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When Does a Baby Become Less Active in Pregnancy?

author image Rose Welton
Rose Welton is a journalism major and a freelance writer. Her education is focused on nutrition and early childhood studies, making her an expert when it comes to writing about health and children's growth and development. She has written numerous articles and blog posts on various topics for online publications and has also worked on an Internet news team.
When Does a Baby Become Less Active in Pregnancy?
Your baby's movements will change at the end of your pregnancy. Photo Credit: Photodisc/Photodisc/Getty Images

You will start feeling your baby's movements between 16 and 22 weeks pregnant. At first, you can expect to feel light flutters that develop into stronger, more regular movements as your pregnancy progresses. Toward the end of your pregnancy, the movements of your unborn baby will change, but he will not necessarily be less active. Monitoring your baby's movements can help determine his well-being.

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Different Activity

In the last month of your pregnancy, your baby's movements may change due to the lack of room in your womb. The movement that you experience in the end of your pregnancy varies according to each baby, but you will still be able to feel movements. The movements that you feel may be rolls and flips instead of kicks.


While the type of movements your baby makes during pregnancy may change, you should not experience much decrease in movement. If you do, call your doctor immediately. Less fetal movement in pregnancy can indicate a problem with the health of your baby.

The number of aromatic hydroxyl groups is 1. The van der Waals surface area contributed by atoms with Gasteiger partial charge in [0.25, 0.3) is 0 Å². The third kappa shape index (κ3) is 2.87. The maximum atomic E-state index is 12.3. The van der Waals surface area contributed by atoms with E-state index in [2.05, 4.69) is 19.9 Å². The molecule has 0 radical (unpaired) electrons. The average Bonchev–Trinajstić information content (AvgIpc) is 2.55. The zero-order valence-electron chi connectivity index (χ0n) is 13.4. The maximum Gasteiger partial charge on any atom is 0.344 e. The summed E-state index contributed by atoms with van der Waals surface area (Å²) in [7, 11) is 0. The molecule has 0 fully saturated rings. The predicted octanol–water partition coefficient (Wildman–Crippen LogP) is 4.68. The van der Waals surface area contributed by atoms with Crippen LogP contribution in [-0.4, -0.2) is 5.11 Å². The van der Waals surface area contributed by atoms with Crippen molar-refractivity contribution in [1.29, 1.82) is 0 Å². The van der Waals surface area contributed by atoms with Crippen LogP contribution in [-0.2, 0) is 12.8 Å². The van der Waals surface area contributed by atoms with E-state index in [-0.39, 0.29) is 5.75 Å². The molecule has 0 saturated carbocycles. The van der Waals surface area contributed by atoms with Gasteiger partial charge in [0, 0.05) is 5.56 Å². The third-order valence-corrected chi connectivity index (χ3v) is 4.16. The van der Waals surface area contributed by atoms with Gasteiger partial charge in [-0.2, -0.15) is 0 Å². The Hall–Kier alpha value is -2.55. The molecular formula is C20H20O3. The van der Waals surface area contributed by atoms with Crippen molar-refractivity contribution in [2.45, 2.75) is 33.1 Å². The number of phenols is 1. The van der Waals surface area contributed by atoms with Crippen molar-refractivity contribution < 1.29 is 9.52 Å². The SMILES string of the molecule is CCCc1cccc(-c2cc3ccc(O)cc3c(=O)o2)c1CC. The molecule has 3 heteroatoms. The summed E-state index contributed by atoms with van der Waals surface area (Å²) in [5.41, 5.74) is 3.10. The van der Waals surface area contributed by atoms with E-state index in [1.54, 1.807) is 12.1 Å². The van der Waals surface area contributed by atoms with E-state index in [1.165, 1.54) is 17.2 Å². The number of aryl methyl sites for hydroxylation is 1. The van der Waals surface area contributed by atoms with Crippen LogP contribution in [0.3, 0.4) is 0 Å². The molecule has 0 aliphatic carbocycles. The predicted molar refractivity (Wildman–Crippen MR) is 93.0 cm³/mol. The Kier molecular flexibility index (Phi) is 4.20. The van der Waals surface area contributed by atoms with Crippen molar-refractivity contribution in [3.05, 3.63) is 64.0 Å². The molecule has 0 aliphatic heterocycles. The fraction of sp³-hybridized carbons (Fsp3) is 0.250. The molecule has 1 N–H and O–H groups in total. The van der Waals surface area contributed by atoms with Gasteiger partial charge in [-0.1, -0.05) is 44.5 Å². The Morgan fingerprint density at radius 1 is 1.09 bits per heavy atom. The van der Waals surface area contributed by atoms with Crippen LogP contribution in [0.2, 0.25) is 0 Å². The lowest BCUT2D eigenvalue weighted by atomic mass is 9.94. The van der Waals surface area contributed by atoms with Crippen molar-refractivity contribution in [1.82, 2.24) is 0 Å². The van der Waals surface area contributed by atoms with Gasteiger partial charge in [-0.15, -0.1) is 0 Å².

Monitoring Movements

The American Pregnancy Association recommends counting your baby's movements during pregnancy as a way of screening your baby's well-being and be alert to potential problems. During a time of day when your baby is usually active, try counting the amount of time it takes to feel 10 movements, including kicks, rolls or flips. If it takes longer than 2 hours to count 10 movements, call your doctor.


Your doctor will be monitoring the health of you and your unborn baby toward the end of your pregnancy with examinations and, if necessary, ultrasounds. If you become concerned about your baby's physical activity during pregnancy and you are between examination appointments, do not hesitate to call your doctor. Paying attention to the movements your baby makes is not meant to induce paranoia, but instead can be a way to help you help your baby.

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